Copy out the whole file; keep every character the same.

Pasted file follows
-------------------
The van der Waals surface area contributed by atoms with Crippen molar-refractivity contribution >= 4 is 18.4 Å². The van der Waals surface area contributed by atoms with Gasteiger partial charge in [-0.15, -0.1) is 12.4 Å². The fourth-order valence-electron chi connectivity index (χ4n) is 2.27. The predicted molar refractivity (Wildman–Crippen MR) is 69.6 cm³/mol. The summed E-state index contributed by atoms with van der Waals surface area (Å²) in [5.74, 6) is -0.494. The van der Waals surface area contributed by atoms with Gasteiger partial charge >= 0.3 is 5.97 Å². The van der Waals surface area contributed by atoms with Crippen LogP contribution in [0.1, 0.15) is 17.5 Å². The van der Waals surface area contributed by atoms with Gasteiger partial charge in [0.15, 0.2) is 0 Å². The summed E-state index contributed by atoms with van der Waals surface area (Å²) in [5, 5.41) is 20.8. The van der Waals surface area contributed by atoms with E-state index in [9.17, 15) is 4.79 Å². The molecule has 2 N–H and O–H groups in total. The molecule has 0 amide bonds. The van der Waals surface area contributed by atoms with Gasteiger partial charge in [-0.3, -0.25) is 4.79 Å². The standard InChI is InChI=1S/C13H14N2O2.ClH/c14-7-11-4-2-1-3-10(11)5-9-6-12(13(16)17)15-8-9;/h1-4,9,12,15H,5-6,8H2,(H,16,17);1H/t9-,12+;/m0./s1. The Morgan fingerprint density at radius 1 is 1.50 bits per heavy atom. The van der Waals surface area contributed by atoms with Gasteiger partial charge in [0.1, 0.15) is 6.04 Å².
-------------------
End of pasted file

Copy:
The van der Waals surface area contributed by atoms with Crippen molar-refractivity contribution >= 4 is 18.4 Å². The van der Waals surface area contributed by atoms with Gasteiger partial charge in [-0.15, -0.1) is 12.4 Å². The fourth-order valence-electron chi connectivity index (χ4n) is 2.27. The predicted molar refractivity (Wildman–Crippen MR) is 69.6 cm³/mol. The summed E-state index contributed by atoms with van der Waals surface area (Å²) in [5.74, 6) is -0.494. The van der Waals surface area contributed by atoms with Gasteiger partial charge >= 0.3 is 5.97 Å². The van der Waals surface area contributed by atoms with Crippen LogP contribution in [0.1, 0.15) is 17.5 Å². The van der Waals surface area contributed by atoms with Gasteiger partial charge in [0.15, 0.2) is 0 Å². The summed E-state index contributed by atoms with van der Waals surface area (Å²) in [5, 5.41) is 20.8. The van der Waals surface area contributed by atoms with E-state index in [9.17, 15) is 4.79 Å². The molecule has 2 N–H and O–H groups in total. The molecule has 0 amide bonds. The van der Waals surface area contributed by atoms with Gasteiger partial charge in [-0.3, -0.25) is 4.79 Å². The standard InChI is InChI=1S/C13H14N2O2.ClH/c14-7-11-4-2-1-3-10(11)5-9-6-12(13(16)17)15-8-9;/h1-4,9,12,15H,5-6,8H2,(H,16,17);1H/t9-,12+;/m0./s1. The Morgan fingerprint density at radius 1 is 1.50 bits per heavy atom. The van der Waals surface area contributed by atoms with Gasteiger partial charge in [0.1, 0.15) is 6.04 Å².